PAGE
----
The third is the Islamic stream, which is strengthening. Israel's Islamic movement is divided into two branches: The Southern, the more pragmatic of the two, runs candidates for Knesset as part of the Ra'am party, if only to be in a position to protect the basic rights of the Arab public. The more dogmatic Northern branch says that we can't count on the state, that the Muslims have to be self- sufficient. There's loyalty to the framework of the state - respect for the law - but not acceptance of the need to work actively with the state. There's now a chance the two branches will reunite, and this could mean they'll stop participating in national politics. Ra'am is made up of the Islamic movement and the [Bedouin based] Arab Democratic Party and in the 2009 election it ran together with Ta'al, Ahmad Tibi's Arab Movement for Renewal.
The first two streams are secular, and explicitly accept the right of the Jews to national determination in Israel. The Islamic stream doesn't speak explicitly about the self-determination rights of the Jews, though it shows tolerance toward them.
Q: You talk in the book about an Israeli effort to create a distinct identity for its Arab citizens. Has this succeeded?
A: The effort to create a new identity of "Israeli Arabs" has failed. Most see themselves as part of the Palestinian people. At the same time, the center-right group of the Jews has also deemphasized the national identity of the Arabs [as Israelis], but rather lumps them with the Palestinian people, and sees as the solution [a virtual] population exchange, which means revoking citizenship without giving the population the right to decide on its future.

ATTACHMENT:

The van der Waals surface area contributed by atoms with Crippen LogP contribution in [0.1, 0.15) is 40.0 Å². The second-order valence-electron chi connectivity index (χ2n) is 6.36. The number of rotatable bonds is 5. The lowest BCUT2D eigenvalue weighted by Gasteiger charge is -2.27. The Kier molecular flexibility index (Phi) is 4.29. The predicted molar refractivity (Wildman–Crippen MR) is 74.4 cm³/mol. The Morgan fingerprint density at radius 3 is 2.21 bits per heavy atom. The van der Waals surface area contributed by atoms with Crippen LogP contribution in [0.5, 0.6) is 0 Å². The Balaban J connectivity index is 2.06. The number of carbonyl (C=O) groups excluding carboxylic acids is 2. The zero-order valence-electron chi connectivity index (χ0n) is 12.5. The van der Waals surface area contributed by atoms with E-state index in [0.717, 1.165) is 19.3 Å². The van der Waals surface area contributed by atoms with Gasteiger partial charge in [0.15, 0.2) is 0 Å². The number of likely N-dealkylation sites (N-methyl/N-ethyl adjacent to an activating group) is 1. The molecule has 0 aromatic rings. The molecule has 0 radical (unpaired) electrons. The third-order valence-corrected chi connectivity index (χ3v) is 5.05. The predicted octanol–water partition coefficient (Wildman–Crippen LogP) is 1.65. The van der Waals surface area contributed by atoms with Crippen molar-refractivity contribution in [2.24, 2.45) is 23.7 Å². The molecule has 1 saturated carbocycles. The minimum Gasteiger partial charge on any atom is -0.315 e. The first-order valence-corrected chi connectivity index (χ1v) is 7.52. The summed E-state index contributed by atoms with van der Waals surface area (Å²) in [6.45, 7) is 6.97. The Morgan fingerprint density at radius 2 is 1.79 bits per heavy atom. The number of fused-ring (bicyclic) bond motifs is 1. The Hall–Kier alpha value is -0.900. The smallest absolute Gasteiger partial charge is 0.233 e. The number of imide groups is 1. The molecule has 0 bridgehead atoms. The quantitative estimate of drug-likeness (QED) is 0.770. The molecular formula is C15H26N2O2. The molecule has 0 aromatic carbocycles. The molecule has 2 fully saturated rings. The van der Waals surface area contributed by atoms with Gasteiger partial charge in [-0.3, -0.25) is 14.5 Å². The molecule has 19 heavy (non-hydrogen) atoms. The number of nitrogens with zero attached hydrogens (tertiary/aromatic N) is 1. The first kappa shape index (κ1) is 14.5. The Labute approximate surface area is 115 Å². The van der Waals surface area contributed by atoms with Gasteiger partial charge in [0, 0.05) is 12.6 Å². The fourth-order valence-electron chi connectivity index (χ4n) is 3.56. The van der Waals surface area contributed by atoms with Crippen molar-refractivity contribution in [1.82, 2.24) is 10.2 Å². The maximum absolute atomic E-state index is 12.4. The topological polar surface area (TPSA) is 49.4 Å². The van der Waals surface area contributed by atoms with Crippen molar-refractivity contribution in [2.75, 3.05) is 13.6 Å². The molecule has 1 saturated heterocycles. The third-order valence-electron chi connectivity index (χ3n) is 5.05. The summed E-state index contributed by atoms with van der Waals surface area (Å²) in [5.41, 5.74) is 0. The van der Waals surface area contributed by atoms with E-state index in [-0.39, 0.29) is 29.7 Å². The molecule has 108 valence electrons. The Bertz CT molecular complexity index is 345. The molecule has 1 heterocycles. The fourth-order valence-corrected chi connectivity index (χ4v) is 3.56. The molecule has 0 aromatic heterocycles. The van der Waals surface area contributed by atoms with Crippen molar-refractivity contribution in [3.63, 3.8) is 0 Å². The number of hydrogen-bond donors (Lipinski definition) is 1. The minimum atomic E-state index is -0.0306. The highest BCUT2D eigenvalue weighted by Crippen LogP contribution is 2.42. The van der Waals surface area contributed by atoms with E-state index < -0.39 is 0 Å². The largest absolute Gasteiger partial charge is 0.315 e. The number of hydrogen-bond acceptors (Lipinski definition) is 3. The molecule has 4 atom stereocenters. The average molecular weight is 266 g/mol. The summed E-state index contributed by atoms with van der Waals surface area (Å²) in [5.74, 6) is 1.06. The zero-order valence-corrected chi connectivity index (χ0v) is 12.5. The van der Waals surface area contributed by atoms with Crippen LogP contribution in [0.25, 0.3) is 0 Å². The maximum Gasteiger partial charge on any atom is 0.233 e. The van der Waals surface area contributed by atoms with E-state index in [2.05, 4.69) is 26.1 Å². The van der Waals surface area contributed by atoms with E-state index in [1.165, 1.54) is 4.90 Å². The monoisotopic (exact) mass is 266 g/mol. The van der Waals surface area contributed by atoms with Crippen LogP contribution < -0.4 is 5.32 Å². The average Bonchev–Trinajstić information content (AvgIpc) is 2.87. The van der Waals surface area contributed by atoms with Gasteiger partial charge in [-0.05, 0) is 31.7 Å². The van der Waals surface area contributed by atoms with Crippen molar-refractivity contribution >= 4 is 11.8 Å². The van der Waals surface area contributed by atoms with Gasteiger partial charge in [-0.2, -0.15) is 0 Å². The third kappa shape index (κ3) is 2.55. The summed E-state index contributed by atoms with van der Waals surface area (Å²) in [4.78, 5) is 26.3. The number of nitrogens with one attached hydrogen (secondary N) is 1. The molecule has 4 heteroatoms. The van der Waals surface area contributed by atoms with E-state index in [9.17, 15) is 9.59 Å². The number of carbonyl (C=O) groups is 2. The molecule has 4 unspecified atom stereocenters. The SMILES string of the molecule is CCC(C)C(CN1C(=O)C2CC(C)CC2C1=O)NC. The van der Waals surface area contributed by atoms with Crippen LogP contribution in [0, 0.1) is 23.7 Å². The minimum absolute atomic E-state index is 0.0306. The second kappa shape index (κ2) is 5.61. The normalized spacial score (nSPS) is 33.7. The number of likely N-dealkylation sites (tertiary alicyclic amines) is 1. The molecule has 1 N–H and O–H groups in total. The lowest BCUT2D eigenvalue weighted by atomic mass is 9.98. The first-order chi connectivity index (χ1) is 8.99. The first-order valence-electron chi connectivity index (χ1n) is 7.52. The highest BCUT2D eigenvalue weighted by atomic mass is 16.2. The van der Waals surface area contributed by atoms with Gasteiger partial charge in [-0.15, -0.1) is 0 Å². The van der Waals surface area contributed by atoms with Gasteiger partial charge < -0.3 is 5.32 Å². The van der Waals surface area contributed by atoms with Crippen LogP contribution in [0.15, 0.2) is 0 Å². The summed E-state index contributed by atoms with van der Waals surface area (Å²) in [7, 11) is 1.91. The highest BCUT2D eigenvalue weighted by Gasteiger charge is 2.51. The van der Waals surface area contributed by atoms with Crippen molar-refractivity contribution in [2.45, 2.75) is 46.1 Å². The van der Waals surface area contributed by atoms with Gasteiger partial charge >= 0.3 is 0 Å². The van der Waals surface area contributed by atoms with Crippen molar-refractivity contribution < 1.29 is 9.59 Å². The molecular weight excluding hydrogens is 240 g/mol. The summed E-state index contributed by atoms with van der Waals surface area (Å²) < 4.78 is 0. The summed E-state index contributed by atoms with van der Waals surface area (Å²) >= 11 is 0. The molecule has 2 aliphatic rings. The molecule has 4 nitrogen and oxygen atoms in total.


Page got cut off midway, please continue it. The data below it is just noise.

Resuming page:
Q: When you look at the recent anti-Arab legislative initiatives, and Jewish talk about Arabs' lack of loyalty, do you think these reflect an abiding Jewish fear, or is it arrogance?
A: It's not only fear, or lack of trust - it's also a worldview. There are parts of the Jewish public that believe in their superiority and that are willing to use their power to force it onto the Arab public. Of course, part of the Israeli public is truly afraid as well, and this is connected to Jewish history. But the Likud and Yisrael Beiteinu play on and heighten this fear.
Q: The Jewish fear doesn't come out of nowhere. Politicians like Azmi Bishara, who accepted exile rather than face trial in Israel on charges of passing information to Hezbollah during the Second Lebanon War, and Hanin Zuabi, who participated in the Turkish flotilla a year ago and never passes up an opportunity to bash Israel, make Jewish Israelis feel threatened.
A: I haven't seen proof that Bishara did the things he is accused of. And I ask you: Why was the state able to apprehend Mordechai Vanunu and bring him back for trial, but not Bishara? I can only conclude that the state's information on Bishara is wrong, or that it is more comfortable with him abroad. But let's say that a politician has broken the law. Is this a reason to punish the law-abiders? Or to turn the question around: Have the law-abiders been treated fairly, or given an opportunity to influence matters of state? Whoever isn't part of the decision-making process is likely to become involved in ideological efforts and the like in an effort to influence his own public.
Q: You've referred to "Jewish self- determination" in the context of a single Arab-Jewish state. How can these things be reconciled?